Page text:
At his restaurant in the CBD, *Shyam has been sitting since 10 am and by 2 pm as the clock ticks away, he has done only three takeaways. His Indian restaurant in the heart of the city, which was once thriving, has slowed down so much that Shyam prefers not to talk about the havoc the pandemic has wreaked on his business. Instead, he wants to focus on the positive and a future where customers are filling up the place again with chatter and happiness.
Elsewhere in the suburbs, Atul Khore, chef and restaurateur who runs Masala Craft in Thornbury, is busy with takeaways orders and admits to having both good and bad days. His prayers right now are for every Victorian to be vaccinated so that restrictions ease, life goes back to some semblance of normality and his restaurant opens the door to his much-loved patrons, who are also missing dining at this restaurant.
Another restaurant owner Rajesh Wahi of Ginger Club restaurant in the northern suburb of Melton, is keeping the same optimism as business staggers and COVID-19 refuses to go away.
Yet another business owner Anil Karpurapu, who owns the Dosa Hut chain of restaurants, is also ruing the fact that it’s hard times now. “We have to maintain the staff but there is no reduction in rents or other stuff, even the government incentive of $10K is nothing in terms of the expenses.”
In what may be the step towards going forward, New South Wales has announced that as a condition for reopening, it will require businesses to refuse entry to unvaccinated customers, a path Victoria is most likely to follow. Public health orders have paved the way for mandates in workplaces such as quarantine and construction, and the attention now seems to be shifting towards these small businesses.
While in principle, making vaccines compulsory for patrons sound good, opinion is divided among these small business owners who are reeling under losses just like other businesses due to the pandemic. The question therefore: do they have the luxury to offend customers by turning them away if they are not vaccinated?
Shyam says, “I think most small businesses especially after the last 18 months are not in a position to lose business anymore. Yes, vaccines are very important as they are the gateway forward but if you throw the burden on business owners with their staff or their customers, I think businesses lose their essence. I mean why are we policing, what makes us more superior to our staff or our customers. I believe it’s not fair to mandate and put pressure on businesses to enforce these rules because it should be free choice.”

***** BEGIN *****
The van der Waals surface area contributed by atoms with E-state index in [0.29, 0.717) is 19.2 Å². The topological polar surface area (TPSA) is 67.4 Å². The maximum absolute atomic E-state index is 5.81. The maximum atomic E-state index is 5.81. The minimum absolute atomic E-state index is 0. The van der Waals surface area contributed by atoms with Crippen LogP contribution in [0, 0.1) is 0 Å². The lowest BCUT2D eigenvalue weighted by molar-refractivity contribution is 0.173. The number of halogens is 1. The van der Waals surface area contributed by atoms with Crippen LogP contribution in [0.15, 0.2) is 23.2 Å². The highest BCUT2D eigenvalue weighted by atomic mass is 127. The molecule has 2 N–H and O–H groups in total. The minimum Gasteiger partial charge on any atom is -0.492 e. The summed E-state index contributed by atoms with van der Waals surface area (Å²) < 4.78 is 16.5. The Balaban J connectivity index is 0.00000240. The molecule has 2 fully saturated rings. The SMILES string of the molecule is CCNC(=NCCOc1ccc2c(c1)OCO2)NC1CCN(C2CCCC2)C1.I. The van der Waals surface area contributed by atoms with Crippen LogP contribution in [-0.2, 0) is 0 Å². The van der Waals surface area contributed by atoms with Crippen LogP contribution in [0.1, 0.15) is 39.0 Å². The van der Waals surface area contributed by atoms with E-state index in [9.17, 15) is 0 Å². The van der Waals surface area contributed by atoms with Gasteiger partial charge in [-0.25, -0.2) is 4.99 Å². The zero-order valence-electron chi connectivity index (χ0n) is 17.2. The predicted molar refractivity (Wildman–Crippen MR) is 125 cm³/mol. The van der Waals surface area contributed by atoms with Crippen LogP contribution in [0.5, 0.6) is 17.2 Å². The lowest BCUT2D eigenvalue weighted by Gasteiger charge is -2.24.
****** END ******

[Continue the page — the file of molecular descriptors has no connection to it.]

He also argues that if he had a customer who is not vaccinated and is refused entry, not only has he lost his business but also his reputation “because I stood for something that I don’t believe strongly about at a personal level. Also, when you have 100 customers, you might have 30 or 40 that are anti-vaxxers and you don’t want to hurt their feelings and lose business because we don’t have that luxury anymore of offending anyone.”
Wahi wonders how the new rule, if enforced, will pan out. His staff has already experienced struggling with ensuring people wear masks as some people refused to wear them inside the restaurant. “It will be a big hassle turning away customers, these sorts of things are hard. It will be more work for us.”
He cites the example of restaurants in the UK with aggressive customers wanting to come in. “Because we have been in the longest lockdown, we are also expecting that as soon as we open up.”
Khore, a firm believer in the ‘no jabs, no entry’ rule, says, “Vaccination should be the criteria moving forward and that applies to all entertainment venues as well where people who go to enjoy their food outdoors etc., should have that passport to get in. Every individual in the community has to play his part as businesses cannot keep an eye on every customer.”
On the other hand, Karpurapu believes there is no reason to fear. “If there is a strict law that only vaccinated people will be allowed into venues, then business owners have the support of the police or security who can take legal action against those who defy orders or turn aggressive,” says Karpurapu, who has been doing his bit to encourage vaccination by offering 10 per cent discounts to the customer who is vaccinated.
This month, Qantas became the second major Australian company to mandate vaccines for its workers. Under the commitment, all frontline staff must be fully vaccinated by November 15, and the rest of its workforce by March 31, 2022.
Prime Minister Scott Morrison on August 6 stated that, “While Australia’s policy remains that vaccines should be voluntary and free, businesses have a legal obligation to keep their workplaces safe and to eliminate or minimise so far as ‘reasonably practicable’ the risk of exposure to COVID-19.
“Decisions to require COVID-19 vaccinations for employees will be a matter for individual business, taking into account their particular circumstances and their obligations under safety, anti-discrimination and privacy laws,” Morrison said.
Vaccinations are the way forward no doubt. It is a tricky situation, opine these small business owners, but one that makes business sense.
At his restaurant in the CBD, Shyam has been sitting since 10am & by 2pm as the clock ticks away, he has done only three takeaways. His Indian restaurant in the heart of the city, which was once thriving, has slowed down due to the pandemic. #TheIndianSunhttps://t.co/hg7ht8eoAF
— The Indian Sun (@The_Indian_Sun) September 16, 2021